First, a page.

Her path to the Olympic final was a dominant one, creaming returning Olympic champ Sara Dosho in the opening round 10-0, followed by another dominant win over China’s Feng Zhou, scoring in the first 11 seconds and not looking back until she finished off the match by technical superiority early in the second period.
In the semis, Mensah Stock faced Alla Cherkosova from Ukraine who was fifth at the World Championships in 2019. Tamyra struck first, gaining a 2-0 lead at the break with a go-behind in the first period. Cherkosova struck next, climbing to a 4-2 lead with a front head throw-by and gut wrench turn. The Ukrainian almost got a second turn when Mensah Stock stepped over a second gut attempt and gained an exposure to go ahead 4-4 by criteria. From then on it was all Tamyra. She scored on a leg attack and immediately transitioned to a turn to make it 8-4. A late score made it 10-4 when Cherkosova failed on a YOLO jersey roll and the American stopped motion for a final two-point exposure. In the end, that was the final score as Mensah Stock won it 10-4, advancing to the finals where she would win the gold medal.
Cherkosova won the bronze medal with a win over Dosho.
Gray’s path was much more of a grind, winning close matches in both the quarters and the semis with a 6-4 win over 2017 world champion Yasemin Adar of Turkey followed by a 3-2 win in the semis over #4 seed Elmira Syzdykova of Kazakhstan to advance to the gold match. She fell short in the finals to a close friend and familiar opponent, Germany’s Aline Rotter Focken, losing the affair 7-3.
Gray finally adds an Olympic medal to her illustrious career, now adding the Olympic silver medal to her five World titles and two World bronze medals.
“This will sting for a while for Adeline,” said Jordan Burroughs, commenting on the NBC team. “But eventually she’ll see what an accomplishment this is. A lot of people are still excited for her.”
Maroulis famously overcame much adversity since her last visit to the Olympics, where she won gold over the legendary Yoshida of Japan, battling through injuries and a severe concussion to make her return to the Olympic podium. She nearly made the final, falling 2-1 in an activity clock battle with eventual champ Risako Kawai of Japan in the semi, a match that included some criticism for the official’s decision to put Maroulis on the shot clock twice before Kawai was put on the clock late for Maroulis’ only point in the match.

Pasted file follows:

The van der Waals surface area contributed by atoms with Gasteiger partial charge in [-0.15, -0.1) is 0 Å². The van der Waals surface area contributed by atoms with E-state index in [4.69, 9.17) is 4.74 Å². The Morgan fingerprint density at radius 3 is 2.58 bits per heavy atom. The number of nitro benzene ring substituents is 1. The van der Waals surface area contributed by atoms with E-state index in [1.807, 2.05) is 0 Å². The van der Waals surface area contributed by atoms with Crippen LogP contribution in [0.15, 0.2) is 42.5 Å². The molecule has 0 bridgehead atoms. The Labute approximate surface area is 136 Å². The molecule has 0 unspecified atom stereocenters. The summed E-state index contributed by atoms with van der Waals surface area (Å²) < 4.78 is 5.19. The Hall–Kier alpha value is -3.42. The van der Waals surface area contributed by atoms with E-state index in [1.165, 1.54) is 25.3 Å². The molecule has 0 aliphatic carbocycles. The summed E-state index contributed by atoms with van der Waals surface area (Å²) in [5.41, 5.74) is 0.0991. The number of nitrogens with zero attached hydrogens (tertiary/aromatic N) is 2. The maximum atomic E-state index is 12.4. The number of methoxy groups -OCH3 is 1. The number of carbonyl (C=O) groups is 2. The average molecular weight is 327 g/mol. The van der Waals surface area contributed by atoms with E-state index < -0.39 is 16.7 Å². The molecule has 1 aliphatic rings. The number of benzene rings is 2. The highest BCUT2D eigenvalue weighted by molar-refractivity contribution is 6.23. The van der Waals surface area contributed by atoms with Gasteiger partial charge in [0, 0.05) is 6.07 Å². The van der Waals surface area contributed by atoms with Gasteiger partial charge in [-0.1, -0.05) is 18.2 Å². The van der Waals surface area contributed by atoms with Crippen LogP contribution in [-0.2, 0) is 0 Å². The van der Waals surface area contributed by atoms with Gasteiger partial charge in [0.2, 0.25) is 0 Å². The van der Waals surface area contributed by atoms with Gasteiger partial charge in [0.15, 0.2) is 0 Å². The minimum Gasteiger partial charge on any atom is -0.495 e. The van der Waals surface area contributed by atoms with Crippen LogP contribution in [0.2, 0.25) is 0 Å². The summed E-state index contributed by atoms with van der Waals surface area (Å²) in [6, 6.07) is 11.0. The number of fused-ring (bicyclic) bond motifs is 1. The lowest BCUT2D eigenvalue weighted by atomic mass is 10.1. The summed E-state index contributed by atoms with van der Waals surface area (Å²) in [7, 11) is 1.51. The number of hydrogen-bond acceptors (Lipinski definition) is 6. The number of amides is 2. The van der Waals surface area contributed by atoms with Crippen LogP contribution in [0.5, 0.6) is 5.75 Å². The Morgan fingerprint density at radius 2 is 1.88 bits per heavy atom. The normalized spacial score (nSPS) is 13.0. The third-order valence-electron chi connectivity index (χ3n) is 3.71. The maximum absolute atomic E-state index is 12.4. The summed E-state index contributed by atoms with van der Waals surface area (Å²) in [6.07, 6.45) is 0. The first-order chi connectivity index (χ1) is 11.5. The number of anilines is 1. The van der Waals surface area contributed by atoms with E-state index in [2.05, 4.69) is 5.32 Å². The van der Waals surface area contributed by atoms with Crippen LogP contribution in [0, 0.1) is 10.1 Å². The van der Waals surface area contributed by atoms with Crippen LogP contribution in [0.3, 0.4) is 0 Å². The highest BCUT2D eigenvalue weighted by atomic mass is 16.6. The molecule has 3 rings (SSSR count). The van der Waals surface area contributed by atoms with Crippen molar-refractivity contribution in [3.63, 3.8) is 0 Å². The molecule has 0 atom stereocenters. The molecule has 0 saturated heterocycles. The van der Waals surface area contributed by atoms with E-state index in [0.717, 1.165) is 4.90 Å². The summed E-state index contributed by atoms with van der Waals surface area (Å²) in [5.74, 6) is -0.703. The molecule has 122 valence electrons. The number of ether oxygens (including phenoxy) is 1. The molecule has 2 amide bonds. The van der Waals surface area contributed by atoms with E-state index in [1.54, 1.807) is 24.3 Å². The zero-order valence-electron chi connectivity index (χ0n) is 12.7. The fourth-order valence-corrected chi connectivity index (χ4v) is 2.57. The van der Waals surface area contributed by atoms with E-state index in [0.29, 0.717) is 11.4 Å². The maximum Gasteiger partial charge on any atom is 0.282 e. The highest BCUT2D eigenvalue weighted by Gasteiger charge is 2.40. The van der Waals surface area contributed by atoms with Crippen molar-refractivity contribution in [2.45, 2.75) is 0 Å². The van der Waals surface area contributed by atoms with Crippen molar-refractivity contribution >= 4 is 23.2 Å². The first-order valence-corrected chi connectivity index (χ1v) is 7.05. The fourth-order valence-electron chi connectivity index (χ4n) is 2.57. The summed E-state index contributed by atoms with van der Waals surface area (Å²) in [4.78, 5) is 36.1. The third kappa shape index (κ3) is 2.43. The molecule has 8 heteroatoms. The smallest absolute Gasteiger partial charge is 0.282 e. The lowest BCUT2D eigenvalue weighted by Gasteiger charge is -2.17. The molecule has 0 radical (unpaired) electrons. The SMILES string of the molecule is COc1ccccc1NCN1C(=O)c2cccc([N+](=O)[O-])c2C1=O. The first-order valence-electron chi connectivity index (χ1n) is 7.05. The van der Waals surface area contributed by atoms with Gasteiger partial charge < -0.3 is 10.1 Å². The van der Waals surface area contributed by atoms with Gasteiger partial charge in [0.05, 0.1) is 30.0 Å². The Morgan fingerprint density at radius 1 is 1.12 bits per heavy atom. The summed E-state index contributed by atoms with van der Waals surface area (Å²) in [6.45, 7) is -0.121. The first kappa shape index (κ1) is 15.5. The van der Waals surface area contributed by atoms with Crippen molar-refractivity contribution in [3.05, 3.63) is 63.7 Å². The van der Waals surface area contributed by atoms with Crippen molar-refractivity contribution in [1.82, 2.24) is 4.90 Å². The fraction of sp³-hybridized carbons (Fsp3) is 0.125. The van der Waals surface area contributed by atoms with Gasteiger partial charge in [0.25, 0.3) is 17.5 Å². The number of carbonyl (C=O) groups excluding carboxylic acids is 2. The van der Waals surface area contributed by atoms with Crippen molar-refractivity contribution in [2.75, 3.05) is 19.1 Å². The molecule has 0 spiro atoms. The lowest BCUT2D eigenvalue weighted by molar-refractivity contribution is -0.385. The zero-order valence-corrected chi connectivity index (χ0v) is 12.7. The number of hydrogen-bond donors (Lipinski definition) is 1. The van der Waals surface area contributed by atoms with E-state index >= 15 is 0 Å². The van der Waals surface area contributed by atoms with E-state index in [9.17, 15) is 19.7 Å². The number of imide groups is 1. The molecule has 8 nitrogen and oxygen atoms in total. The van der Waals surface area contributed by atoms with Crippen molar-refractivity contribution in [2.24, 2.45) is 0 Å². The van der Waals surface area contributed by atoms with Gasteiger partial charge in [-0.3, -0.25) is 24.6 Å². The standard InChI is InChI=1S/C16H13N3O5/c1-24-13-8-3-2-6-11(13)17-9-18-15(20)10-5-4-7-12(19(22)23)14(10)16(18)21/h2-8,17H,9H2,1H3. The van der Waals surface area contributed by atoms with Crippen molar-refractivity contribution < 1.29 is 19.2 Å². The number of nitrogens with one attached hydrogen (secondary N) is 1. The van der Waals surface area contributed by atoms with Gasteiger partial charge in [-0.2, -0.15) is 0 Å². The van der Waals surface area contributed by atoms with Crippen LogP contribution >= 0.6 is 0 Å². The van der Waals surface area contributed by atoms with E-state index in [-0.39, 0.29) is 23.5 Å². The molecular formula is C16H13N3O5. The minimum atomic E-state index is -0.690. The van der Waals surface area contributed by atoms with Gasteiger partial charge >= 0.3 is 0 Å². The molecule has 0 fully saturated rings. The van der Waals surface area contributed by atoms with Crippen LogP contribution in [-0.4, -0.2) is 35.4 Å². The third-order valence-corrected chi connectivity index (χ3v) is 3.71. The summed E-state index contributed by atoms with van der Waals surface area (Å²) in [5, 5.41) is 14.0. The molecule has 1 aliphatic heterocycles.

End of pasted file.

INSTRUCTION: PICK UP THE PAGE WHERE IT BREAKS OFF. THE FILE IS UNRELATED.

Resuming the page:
The American wasn’t able to score against Kawai’s masterful defense, leaving the final narrative of the scoring to a referee’s subjective decision, though Maroulis clearly wasn’t able to get to her offense against the Japanese star. Kawai was also a returning 2016 Olympic champ like Maroulis, creating the marquee matchup between the two. She had moved down to this weight class so her sister, Yukako, who also won gold for Japan, could compete at the Olympics.
Hildebrandt lost a heart-breaker in the semis, losing 10-7 to China’s Sun Yanan
after being up early 7-0, but bounced back to win bronze. She was unstoppable in her first two rounds, especially once she got to her leg lace, scoring two straight tech falls.
Winchester (53 kg) and Kayla Miracle (62 kg) both failed to make the podium, with Winchester falling in the bronze match by fall to Belarus’ Vanesa Kaladzinskaya and landing in fifth, still a solid showing for the American. Miracle lost her first round match 3-2 to China’s Jia Long and was not brought back into repechage when her opponent failed to make the finals.